police officers have absolutely no legal duty to protect you.

The leading case on the topic is Warren v. District of Columbia, 444 A.2d 1 (D.C. Ct. of Ap., 1981) when the Court stated that the “fundamental principle of American law is that a government and its agents are under no general duty to provide public services, such as police protection, to any individual citizen.”

In that case, police were directly alerted by Carolyn Warren, Miriam Douglas, and Joan Taliaferro that they were being held hostage by Marvin Kent and James Morse. Warren called police twice. But police never intervened and Warren, Douglas, and Taliaferro were held captive, raped, robbed, beaten, forced to commit sexual acts upon each other, and made to submit to the sexual demands of Kent and Morse—for over 14 hours.

The appellants argued that because police were alerted—twice—that police had a specific duty to protect them from the harm to which they were alerted. However, the court ruled in favor of police following “the well-established rule that official police personnel and the government employing them are not generally liable to victims of criminal acts for failure to provide adequate police protection.”

On top of this case is another from the Supreme Court dating back to the 1930’s which established the guidelines for federal government protection of citizens. In short, there is none. In the case of Erie Railroad Co. Vs. Tompkins, 304 U.S. 64, 82 L.Ed. 1188, the Court stated “there is no federal general common law. Congress has no power to declare substantive rules of common law applicable in a state whether they be local in their nature or ‘general,’ be they commercial law or a part of the law of torts. And no clause in the Constitution purports to confer such a power upon the federal courts.”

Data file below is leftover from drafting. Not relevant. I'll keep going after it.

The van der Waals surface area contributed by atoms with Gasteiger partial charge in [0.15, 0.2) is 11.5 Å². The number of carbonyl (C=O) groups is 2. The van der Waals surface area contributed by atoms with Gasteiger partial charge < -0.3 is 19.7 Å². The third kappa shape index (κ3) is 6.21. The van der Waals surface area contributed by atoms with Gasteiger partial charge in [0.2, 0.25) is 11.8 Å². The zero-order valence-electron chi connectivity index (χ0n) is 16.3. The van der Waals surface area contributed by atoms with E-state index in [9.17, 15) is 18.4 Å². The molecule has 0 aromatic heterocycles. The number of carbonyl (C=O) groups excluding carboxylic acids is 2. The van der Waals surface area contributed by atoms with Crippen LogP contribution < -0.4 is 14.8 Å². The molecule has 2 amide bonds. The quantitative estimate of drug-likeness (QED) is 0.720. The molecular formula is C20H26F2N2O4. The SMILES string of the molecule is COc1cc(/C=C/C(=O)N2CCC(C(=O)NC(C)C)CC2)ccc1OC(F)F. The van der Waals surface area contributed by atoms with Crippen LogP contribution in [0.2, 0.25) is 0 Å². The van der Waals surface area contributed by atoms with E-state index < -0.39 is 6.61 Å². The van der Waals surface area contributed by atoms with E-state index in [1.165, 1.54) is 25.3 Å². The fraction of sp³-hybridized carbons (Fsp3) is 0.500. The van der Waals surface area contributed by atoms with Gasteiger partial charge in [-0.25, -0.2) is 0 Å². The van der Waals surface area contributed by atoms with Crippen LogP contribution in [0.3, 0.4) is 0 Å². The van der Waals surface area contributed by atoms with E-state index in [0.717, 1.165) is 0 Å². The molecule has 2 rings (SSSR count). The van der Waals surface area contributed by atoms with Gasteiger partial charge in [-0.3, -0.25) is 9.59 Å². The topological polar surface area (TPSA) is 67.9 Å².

In fact, the only case establishing that police have a duty to protect individuals states that those individuals must be under direct responsibility of police at that time.

In the case of DeShaney v. Winnebago County Department of Social Services (109 S.Ct. 998, 1989; 489 U.S. 189 (1989)), the court in DeShaney held that no duty arose as a result of a “special relationship,” concluding that Constitutional duties of care and protection only exist as to certain individuals, such as incarcerated prisoners, involuntarily committed mental patients and others restrained against their will and therefore unable to protect themselves.

Comments (6)
No. 1-3
DNW
DNW

If that's the case, I'm grateful to them for going above and beyond the call of duty every single day.

IseeWhereThisIsGoing
IseeWhereThisIsGoing

this is common knowledge.... and yet, many will go out of their way to protect the public, even those low quality individuals that would condemn any actions that they take.

Just look at what happened at the BLM rally in Dallas.... the protesters had no idea what the actual facts were, yet, when the shooting started, the cops were the first ones to step in and take action to protect the rally attendees.

So what exactly is your point?

SmileAndWave
SmileAndWave

And yet most still will and do, even people who don't deserve it like you.